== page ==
Council considers saying ‘I do’ to wedding, commercial activity ban at Waimanalo beach parks

HONOLULU (HawaiiNewsNow) – The City Council is considering a ban on commercial activities, including weddings, along the Waimanalo shoreline.

Waimanalo activists support the ban, saying the weddings are almost constant. At Hunananiho ― or Sherwoods Beach ― around noon Thursday, there were two weddings at the same time.

In addition to the happy couples, the wedding parties included officiants, photographers and crews to set up flower displays.

It’s a day about love, but some Waimanalo residents call this commercial activity something else.

“It breaks my heart that this island is being taken advantage of,” said Mialisa Otis.

Otis says she’s no wedding crasher, but a protector of the aina. “Hunananiho is a sacred place. In the late 1960′s they found 92 remains,” she said.

She added that she sees three to five weddings in an hour.

“There’s happy hour in the morning and then there’s a happy hour in the afternoon,” said Otis.

“It’s an inundation,” she added.

Council Bill 38 introduced by area Councilwoman Esther Kiaaina would ban commercial activity and recreational stops by tour companies at Waimanalo Beach parks ― Makapuu, Kaupo, Kaiona, Waimanalo Beach Park, Hunananiho and Bellows Field Beach Park.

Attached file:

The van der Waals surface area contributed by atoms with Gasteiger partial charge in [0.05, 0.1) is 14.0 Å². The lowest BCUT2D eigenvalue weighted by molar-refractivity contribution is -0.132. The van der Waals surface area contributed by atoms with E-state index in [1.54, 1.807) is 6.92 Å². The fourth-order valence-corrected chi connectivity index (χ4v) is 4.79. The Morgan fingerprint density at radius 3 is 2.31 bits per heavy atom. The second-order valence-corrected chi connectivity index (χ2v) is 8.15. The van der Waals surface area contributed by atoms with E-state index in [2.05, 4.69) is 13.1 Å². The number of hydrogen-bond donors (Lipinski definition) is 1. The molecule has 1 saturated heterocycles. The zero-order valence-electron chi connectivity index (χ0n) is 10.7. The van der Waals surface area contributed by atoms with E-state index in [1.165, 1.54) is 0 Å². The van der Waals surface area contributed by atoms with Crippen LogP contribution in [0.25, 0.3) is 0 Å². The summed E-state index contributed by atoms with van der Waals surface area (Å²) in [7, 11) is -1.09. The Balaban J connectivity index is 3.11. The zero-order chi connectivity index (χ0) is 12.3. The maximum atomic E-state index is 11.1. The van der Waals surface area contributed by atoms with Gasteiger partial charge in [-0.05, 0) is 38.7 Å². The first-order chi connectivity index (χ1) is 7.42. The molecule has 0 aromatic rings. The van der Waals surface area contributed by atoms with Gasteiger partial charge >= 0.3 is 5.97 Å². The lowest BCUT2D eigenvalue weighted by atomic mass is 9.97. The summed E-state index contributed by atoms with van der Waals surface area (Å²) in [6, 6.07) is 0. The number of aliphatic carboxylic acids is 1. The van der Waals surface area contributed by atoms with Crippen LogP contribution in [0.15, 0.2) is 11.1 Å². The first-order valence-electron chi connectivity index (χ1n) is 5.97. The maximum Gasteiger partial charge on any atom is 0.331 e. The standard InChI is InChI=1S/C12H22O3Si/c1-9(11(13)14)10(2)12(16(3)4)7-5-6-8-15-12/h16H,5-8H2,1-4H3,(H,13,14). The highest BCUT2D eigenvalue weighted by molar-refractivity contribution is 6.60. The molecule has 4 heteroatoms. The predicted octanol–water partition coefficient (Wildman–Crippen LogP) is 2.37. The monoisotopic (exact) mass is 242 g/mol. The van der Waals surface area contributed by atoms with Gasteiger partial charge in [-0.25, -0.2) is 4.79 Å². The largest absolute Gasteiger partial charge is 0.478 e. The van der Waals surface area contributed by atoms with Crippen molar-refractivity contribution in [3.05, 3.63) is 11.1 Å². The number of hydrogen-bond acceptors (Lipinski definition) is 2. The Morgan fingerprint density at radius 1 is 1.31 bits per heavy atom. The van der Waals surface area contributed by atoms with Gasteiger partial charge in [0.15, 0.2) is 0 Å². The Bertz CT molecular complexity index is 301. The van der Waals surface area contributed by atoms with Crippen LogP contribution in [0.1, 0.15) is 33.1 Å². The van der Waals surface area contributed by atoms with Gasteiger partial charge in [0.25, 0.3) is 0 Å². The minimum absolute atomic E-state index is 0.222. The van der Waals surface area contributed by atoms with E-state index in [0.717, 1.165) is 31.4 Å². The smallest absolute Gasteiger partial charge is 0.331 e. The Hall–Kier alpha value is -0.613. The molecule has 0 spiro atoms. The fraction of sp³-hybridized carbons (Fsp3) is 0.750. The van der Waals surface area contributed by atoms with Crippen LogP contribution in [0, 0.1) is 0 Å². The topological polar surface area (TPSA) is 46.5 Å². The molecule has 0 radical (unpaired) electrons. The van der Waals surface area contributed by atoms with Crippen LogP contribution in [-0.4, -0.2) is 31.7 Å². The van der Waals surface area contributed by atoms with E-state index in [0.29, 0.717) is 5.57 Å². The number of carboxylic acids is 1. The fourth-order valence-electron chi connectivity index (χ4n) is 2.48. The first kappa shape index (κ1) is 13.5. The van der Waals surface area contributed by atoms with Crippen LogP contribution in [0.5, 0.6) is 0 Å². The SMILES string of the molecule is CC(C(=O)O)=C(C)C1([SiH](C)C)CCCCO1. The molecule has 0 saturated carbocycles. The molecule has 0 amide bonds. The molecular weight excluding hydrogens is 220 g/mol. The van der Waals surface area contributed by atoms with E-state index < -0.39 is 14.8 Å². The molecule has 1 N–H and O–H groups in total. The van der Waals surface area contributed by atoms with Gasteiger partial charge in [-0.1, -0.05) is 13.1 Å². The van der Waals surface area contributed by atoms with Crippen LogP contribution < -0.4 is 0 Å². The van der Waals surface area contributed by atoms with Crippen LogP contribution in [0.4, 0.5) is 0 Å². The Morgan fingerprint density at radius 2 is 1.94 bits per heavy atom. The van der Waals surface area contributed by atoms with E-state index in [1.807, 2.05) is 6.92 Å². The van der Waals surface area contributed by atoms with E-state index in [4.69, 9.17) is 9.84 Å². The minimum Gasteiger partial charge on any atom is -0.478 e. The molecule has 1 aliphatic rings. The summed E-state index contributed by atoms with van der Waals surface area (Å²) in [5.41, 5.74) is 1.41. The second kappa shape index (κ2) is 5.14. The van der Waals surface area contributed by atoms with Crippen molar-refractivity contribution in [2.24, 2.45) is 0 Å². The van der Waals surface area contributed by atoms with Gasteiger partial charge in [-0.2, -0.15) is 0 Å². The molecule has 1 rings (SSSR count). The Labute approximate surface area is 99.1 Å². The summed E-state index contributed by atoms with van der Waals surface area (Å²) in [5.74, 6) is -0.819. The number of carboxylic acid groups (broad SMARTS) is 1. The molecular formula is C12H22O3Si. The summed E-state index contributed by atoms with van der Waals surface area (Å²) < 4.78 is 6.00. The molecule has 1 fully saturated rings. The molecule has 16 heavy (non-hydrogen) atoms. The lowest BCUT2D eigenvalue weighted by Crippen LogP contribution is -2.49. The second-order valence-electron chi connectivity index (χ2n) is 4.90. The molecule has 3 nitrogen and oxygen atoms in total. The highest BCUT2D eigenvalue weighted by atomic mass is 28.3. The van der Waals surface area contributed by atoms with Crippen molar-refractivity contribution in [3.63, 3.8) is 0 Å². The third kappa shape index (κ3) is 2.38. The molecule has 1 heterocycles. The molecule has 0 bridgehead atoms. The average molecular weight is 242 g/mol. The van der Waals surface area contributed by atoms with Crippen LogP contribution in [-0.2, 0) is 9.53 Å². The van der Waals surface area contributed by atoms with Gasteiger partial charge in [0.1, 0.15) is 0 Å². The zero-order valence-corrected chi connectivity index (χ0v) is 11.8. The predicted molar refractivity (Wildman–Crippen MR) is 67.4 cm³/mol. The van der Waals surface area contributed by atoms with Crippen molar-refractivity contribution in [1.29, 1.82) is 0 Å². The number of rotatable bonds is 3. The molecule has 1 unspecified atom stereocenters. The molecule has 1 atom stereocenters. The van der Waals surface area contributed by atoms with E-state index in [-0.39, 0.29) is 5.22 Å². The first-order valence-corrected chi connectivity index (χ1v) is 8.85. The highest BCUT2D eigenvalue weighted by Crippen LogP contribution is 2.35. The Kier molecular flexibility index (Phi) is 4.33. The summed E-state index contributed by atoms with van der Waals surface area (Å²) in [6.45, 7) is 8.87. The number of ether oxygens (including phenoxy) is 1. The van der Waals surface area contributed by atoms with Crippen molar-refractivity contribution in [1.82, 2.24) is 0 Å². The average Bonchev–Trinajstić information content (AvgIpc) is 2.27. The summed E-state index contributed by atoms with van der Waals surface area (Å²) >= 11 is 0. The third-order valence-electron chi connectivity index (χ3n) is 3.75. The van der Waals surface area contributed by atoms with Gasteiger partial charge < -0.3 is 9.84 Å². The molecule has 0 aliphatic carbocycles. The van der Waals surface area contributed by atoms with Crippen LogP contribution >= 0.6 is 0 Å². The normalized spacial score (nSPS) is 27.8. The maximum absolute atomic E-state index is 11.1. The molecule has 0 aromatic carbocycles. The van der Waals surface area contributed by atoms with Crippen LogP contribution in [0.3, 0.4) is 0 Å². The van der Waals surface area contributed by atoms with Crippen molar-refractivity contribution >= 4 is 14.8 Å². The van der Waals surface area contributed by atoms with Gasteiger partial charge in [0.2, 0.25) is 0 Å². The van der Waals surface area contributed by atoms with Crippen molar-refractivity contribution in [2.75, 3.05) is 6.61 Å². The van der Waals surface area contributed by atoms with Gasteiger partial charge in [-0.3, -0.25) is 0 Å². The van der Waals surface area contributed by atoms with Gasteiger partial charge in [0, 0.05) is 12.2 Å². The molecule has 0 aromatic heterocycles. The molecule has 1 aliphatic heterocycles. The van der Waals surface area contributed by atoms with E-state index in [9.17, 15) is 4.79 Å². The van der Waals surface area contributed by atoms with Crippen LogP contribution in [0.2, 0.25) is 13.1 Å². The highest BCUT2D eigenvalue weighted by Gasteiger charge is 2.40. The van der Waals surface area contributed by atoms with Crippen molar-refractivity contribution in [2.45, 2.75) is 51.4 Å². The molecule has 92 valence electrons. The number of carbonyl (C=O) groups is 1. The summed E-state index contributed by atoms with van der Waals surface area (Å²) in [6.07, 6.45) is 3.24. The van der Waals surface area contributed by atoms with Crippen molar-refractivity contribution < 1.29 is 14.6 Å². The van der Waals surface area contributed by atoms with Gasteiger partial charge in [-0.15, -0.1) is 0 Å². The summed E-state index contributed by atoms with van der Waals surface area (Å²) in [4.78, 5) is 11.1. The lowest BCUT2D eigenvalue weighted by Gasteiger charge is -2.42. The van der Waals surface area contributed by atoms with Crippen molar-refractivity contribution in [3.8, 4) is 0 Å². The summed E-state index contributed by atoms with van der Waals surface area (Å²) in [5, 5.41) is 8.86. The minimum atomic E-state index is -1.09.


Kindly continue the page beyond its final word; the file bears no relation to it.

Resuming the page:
They’re already banned at Kailua and Kalama Beaches.

“That would be a real shame for our community to lose that access,” said Joseph Esser, president of the Oahu Wedding Association.

He says because of Oahu’s ban on large gatherings, the wedding industry has had enough pandemic heartache and economic loss.

“You can’t really have indoor weddings at this time and the outdoor places like our public beaches and parks and things are really a nice place to celebrate during COVID,” he said.

Esser says there are rogue wedding companies operating without permits who should be stopped, but says most follow the law and would be pushed elsewhere if banned from Waimanalo.

“This idea of banning beach weddings on Windward side is really kicking the can down the street to somebody else’s neighborhood. We really need to figure out how to enforce,” said Esser.

The bill passed first reading and is up for further discussion.

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